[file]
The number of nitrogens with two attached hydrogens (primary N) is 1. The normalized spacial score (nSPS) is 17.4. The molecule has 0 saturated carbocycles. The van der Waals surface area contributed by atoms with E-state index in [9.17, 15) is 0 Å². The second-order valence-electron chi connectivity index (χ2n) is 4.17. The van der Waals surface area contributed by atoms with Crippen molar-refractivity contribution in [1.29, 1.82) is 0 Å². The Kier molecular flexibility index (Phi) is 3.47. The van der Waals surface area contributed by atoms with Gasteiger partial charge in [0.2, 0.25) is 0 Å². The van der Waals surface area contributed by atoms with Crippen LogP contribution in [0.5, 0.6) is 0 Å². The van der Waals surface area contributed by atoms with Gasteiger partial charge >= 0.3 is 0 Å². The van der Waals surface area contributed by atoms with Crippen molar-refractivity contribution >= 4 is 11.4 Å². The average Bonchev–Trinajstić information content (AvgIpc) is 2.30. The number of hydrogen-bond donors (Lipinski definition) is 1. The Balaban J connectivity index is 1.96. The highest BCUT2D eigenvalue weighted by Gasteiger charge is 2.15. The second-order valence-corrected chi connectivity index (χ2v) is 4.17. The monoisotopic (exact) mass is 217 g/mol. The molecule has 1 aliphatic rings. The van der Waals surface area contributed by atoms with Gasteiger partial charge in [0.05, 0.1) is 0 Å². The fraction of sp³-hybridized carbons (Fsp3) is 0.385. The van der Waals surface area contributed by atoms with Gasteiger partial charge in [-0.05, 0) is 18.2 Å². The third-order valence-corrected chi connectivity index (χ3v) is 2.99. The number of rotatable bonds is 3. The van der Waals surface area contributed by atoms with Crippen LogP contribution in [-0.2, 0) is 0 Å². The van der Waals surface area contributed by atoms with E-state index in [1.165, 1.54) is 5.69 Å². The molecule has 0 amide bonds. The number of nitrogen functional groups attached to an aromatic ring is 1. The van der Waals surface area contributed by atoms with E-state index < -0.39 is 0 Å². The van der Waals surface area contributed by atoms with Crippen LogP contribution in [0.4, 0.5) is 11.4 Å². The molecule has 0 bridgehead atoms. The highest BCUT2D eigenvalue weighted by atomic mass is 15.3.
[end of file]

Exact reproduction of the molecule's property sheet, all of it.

The number of nitrogens with two attached hydrogens (primary N) is 1. The normalized spacial score (nSPS) is 17.4. The molecule has 0 saturated carbocycles. The van der Waals surface area contributed by atoms with E-state index in [9.17, 15) is 0 Å². The second-order valence-electron chi connectivity index (χ2n) is 4.17. The van der Waals surface area contributed by atoms with Crippen molar-refractivity contribution in [1.29, 1.82) is 0 Å². The Kier molecular flexibility index (Phi) is 3.47. The van der Waals surface area contributed by atoms with Gasteiger partial charge in [0.2, 0.25) is 0 Å². The van der Waals surface area contributed by atoms with Crippen LogP contribution in [0.5, 0.6) is 0 Å². The van der Waals surface area contributed by atoms with Gasteiger partial charge >= 0.3 is 0 Å². The van der Waals surface area contributed by atoms with Crippen molar-refractivity contribution >= 4 is 11.4 Å². The average Bonchev–Trinajstić information content (AvgIpc) is 2.30. The number of hydrogen-bond donors (Lipinski definition) is 1. The Balaban J connectivity index is 1.96. The highest BCUT2D eigenvalue weighted by Gasteiger charge is 2.15. The second-order valence-corrected chi connectivity index (χ2v) is 4.17. The monoisotopic (exact) mass is 217 g/mol. The molecule has 1 aliphatic rings. The van der Waals surface area contributed by atoms with Gasteiger partial charge in [0.05, 0.1) is 0 Å². The fraction of sp³-hybridized carbons (Fsp3) is 0.385. The van der Waals surface area contributed by atoms with Gasteiger partial charge in [-0.05, 0) is 18.2 Å². The third-order valence-corrected chi connectivity index (χ3v) is 2.99. The number of rotatable bonds is 3. The van der Waals surface area contributed by atoms with Crippen LogP contribution in [-0.2, 0) is 0 Å². The van der Waals surface area contributed by atoms with E-state index in [1.165, 1.54) is 5.69 Å². The molecule has 0 amide bonds. The number of nitrogen functional groups attached to an aromatic ring is 1. The van der Waals surface area contributed by atoms with E-state index < -0.39 is 0 Å². The van der Waals surface area contributed by atoms with Crippen LogP contribution in [0.4, 0.5) is 11.4 Å². The molecule has 0 bridgehead atoms. The highest BCUT2D eigenvalue weighted by atomic mass is 15.3.